Pretending that Taiwan does not exist will not succeed in convincing Hu Jintao that the subject should not be raised during his state visit. In fact, it is a sign of weakness
Briefing the press corps prior to a visit by Chinese President Hu Jintao (胡錦濤) to Washington this week, US National Security Adviser Tom Donilon made extra efforts to avoid mentioning Taiwan, leading some media to conclude that Taiwan perhaps would not be on the agenda.
At a time when Beijing’s political weight is in the ascendancy and that of the US is increasingly in question, the last thing Washington should do is send signals of weakness — and avoiding a topic, in the hope that somehow Beijing would forget, is just that.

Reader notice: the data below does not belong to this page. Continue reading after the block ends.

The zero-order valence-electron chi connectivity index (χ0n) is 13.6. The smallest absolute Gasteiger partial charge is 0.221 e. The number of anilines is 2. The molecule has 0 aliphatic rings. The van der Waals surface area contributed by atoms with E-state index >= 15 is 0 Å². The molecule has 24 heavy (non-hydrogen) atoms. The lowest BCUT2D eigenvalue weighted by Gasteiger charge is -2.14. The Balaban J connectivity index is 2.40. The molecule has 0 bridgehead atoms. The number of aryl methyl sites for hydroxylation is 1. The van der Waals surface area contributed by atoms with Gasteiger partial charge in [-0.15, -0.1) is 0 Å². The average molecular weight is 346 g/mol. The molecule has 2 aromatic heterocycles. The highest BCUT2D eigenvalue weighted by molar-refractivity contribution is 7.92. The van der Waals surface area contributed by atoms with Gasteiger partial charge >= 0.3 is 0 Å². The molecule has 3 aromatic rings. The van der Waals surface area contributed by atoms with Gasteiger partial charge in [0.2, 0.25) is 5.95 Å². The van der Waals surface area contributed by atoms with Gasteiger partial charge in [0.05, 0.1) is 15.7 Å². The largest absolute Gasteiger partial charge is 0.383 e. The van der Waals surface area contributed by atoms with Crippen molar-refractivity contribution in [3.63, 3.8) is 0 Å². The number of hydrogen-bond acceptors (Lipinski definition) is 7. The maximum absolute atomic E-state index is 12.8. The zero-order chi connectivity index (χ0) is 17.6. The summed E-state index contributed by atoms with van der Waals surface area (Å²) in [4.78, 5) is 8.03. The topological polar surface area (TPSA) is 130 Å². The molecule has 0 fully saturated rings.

If Donilon’s press conference is any indication of US President Barack Obama’s strategy for dealing with Hu, it shows us that rather than seek to set the agenda on a problem that continues to haunt Northeast Asia, Washington will allow the Chinese leader to do so, at which point US officials will have little choice but to backtrack or use soothing language that can then be exploited by Beijing.
My editorial, published today in the Taipei Times, continues here.